• The surgical alternative, vagotomy,
    • common treatment for patients with refractory ulcers.
    • the introduction of more effective medical therapy has eliminated the use of this operation.

12

Inhibition of Acid Secretion (p.17-20)

  • An alternative surgical approach, distal gastric resection
  • histamine-2 receptor blockers
  • more potent acid-suppressive medications (proton pump inhibitors, PPI)
    • block/
    • the significant decrease in acid secretion constitutes a stimulus for/
    • seen in some patients
    • there has not yet been a significant increase in/

  • An alternative surgical approach, distal gastric resection,
    • tried to decrease the number of acid-producing cells
    • primarily tried to eliminate the gastrin-producing cells in the distal stomach.
    • rarely performed nowadays.
  • histamine-2 receptor blockers
    • revolutionized the treatment of gastroesophageal disorders
    • eliminated the need for operations in patients with benign disorders of the stomach.
  • more potent acid-suppressive medications (proton pump inhibitors, PPI)
    • block the final pathway, generally by covalently modifying the protein and thus rendering it dysfunctional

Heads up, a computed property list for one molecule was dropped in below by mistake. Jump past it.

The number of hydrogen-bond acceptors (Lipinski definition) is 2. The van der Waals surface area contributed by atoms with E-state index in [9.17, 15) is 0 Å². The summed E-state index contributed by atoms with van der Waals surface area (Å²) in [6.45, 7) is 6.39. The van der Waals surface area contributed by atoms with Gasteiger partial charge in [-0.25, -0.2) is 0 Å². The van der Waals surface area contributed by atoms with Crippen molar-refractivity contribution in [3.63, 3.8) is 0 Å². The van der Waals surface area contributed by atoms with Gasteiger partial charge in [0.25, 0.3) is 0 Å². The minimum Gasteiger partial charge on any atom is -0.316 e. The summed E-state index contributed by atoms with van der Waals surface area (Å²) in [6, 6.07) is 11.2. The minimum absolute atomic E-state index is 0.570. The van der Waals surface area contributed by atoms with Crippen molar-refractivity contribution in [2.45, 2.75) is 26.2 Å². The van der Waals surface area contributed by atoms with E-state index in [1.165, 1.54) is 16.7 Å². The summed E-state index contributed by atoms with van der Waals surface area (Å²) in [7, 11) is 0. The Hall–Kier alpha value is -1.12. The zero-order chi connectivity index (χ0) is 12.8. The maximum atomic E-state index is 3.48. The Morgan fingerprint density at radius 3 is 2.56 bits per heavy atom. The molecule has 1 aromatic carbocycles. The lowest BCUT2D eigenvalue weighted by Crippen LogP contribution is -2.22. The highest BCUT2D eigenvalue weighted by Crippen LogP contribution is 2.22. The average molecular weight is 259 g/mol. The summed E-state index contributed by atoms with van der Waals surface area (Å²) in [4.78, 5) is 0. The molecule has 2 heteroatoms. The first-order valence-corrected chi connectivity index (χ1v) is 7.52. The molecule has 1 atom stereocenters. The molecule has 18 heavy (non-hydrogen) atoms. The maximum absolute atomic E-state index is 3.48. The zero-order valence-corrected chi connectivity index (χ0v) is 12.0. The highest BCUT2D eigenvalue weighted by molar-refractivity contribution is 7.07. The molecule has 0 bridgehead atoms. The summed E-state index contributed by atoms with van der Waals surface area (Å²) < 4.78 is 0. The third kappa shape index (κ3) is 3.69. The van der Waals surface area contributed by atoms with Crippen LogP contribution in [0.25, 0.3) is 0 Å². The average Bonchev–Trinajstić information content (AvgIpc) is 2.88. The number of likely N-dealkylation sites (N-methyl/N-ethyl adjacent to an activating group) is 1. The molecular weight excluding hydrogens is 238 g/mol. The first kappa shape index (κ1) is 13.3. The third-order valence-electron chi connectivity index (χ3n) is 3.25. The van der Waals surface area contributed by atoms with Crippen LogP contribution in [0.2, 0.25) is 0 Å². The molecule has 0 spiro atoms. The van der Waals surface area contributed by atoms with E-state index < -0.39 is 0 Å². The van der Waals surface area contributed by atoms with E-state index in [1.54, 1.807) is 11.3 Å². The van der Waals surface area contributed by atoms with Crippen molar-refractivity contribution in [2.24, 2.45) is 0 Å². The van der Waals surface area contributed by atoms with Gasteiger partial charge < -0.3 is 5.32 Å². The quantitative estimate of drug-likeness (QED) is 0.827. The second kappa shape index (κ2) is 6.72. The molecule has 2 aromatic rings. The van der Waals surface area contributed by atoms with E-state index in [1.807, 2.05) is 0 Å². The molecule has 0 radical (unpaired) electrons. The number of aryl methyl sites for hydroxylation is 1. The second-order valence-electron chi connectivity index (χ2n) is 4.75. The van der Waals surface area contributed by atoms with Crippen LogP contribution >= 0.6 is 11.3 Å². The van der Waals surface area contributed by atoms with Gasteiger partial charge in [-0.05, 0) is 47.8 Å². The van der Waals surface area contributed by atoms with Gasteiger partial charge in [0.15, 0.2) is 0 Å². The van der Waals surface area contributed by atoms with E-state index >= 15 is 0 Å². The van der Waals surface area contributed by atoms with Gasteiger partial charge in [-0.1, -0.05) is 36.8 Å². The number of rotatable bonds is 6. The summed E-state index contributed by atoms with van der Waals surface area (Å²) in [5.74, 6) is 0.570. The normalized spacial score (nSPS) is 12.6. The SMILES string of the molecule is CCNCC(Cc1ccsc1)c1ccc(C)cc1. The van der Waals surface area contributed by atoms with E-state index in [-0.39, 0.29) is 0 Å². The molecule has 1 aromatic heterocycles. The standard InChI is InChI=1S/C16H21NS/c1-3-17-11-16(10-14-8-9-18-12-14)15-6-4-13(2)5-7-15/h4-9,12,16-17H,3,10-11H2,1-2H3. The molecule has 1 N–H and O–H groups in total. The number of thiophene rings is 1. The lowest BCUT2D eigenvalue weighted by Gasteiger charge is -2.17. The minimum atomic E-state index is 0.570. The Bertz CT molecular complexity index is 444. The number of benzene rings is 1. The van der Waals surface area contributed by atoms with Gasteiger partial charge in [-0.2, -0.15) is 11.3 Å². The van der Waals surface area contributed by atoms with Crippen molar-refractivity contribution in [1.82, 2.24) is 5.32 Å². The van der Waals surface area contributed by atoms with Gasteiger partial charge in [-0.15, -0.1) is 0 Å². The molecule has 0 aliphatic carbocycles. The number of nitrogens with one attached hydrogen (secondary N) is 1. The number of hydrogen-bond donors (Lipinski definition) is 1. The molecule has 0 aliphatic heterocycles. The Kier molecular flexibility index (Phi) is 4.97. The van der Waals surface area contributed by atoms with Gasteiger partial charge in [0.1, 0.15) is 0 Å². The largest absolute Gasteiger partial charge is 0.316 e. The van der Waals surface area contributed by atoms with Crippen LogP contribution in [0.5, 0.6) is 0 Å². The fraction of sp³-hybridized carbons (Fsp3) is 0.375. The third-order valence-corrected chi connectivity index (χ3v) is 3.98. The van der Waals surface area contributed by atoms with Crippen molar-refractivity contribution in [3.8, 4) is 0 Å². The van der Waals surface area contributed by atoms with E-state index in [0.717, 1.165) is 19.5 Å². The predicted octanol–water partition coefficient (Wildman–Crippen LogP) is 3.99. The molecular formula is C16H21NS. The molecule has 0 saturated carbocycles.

• the significant decrease in acid secretion constitutes a stimulus for G-cells.
      • gastrin levels often increase to more than 100 pg/dl.
    • hypertrophy and even micronodular hyperplasia can be seen in some patients.
    • there has not yet been a significant increase in carcinoids, endocrine active tumors that can indeed produce gastrin

13

Gastric Motility (p.22-23)

  • Gastric motility 
    • can be thought of in terms of/
    • The anatomically defined regions/
  • Gastric filling 
    • facilitated by/
    • This vagally-mediated receptive relaxation allows the stomach to/
    • In addition to vagal (= cephalic) influences on gastric tone, locally mediated reflexes that lead to adaptation/
    • In healthy persons, the gastric volume can/

  • Gastric motility
    • can be thought of in terms of filling / storage, mixing / trituration, and emptying.
    • The anatomically defined regions do not fully overlap with the functionally distinct areas, yet they play a different role in this process.
  • Gastric filling
    • facilitated by relaxation of the proximal stomach, which occurs with swallowing.
    • This vagally-mediated receptive relaxation allows the stomach to act as a reservoir for food without increasing the intragastric pressure (which would lead to reflux or regurgitation).
    • In addition to vagal (= cephalic) influences on gastric tone, locally mediated reflexes that lead to adaptation are the gastric pressure increases, and paracrine factors secreted in the duodenum.
    • In healthy persons, the gastric volume can increase by a factor of 10 or more before symptoms (fullness, bloating or nausea) arise.

14

Gastric Motility:
Mixing (p.23+25-26)

  • Mixing occurs/
  • The bases for these contractions are/
    • These electrical phenomena can actually be recorded from/
  • Acetylcholine
    • released by/
    • changes/
    • triggers/
    • the surface recordings reflect this as/
  • calcium channel blockers are commonly used to treat/